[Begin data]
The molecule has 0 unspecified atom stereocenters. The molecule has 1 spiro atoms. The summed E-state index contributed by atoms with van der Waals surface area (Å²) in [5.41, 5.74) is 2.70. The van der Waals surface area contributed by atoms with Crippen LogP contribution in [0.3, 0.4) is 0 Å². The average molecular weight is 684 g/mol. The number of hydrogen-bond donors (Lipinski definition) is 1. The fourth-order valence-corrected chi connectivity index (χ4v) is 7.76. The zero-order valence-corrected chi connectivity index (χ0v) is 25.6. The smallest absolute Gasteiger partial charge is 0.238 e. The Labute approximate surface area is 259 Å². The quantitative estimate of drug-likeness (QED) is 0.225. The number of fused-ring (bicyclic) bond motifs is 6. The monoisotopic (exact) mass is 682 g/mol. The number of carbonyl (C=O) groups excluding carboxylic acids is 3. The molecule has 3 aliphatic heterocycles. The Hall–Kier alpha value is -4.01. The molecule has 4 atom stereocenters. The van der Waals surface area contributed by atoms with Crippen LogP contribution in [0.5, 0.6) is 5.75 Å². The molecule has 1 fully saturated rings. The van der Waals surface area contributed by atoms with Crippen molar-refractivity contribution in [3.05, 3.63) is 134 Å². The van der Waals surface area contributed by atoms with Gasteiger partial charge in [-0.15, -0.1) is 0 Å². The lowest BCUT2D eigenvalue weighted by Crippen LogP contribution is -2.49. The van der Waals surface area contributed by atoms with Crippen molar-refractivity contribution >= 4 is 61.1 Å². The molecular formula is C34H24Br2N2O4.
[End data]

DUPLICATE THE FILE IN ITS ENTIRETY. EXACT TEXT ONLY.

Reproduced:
The molecule has 0 unspecified atom stereocenters. The molecule has 1 spiro atoms. The summed E-state index contributed by atoms with van der Waals surface area (Å²) in [5.41, 5.74) is 2.70. The van der Waals surface area contributed by atoms with Crippen LogP contribution in [0.3, 0.4) is 0 Å². The average molecular weight is 684 g/mol. The number of hydrogen-bond donors (Lipinski definition) is 1. The fourth-order valence-corrected chi connectivity index (χ4v) is 7.76. The zero-order valence-corrected chi connectivity index (χ0v) is 25.6. The smallest absolute Gasteiger partial charge is 0.238 e. The Labute approximate surface area is 259 Å². The quantitative estimate of drug-likeness (QED) is 0.225. The number of fused-ring (bicyclic) bond motifs is 6. The monoisotopic (exact) mass is 682 g/mol. The number of carbonyl (C=O) groups excluding carboxylic acids is 3. The molecule has 3 aliphatic heterocycles. The Hall–Kier alpha value is -4.01. The molecule has 4 atom stereocenters. The van der Waals surface area contributed by atoms with Crippen LogP contribution in [0.5, 0.6) is 5.75 Å². The molecule has 1 fully saturated rings. The van der Waals surface area contributed by atoms with Crippen molar-refractivity contribution in [3.05, 3.63) is 134 Å². The van der Waals surface area contributed by atoms with Gasteiger partial charge in [-0.15, -0.1) is 0 Å². The lowest BCUT2D eigenvalue weighted by Crippen LogP contribution is -2.49. The van der Waals surface area contributed by atoms with Crippen molar-refractivity contribution >= 4 is 61.1 Å². The molecular formula is C34H24Br2N2O4.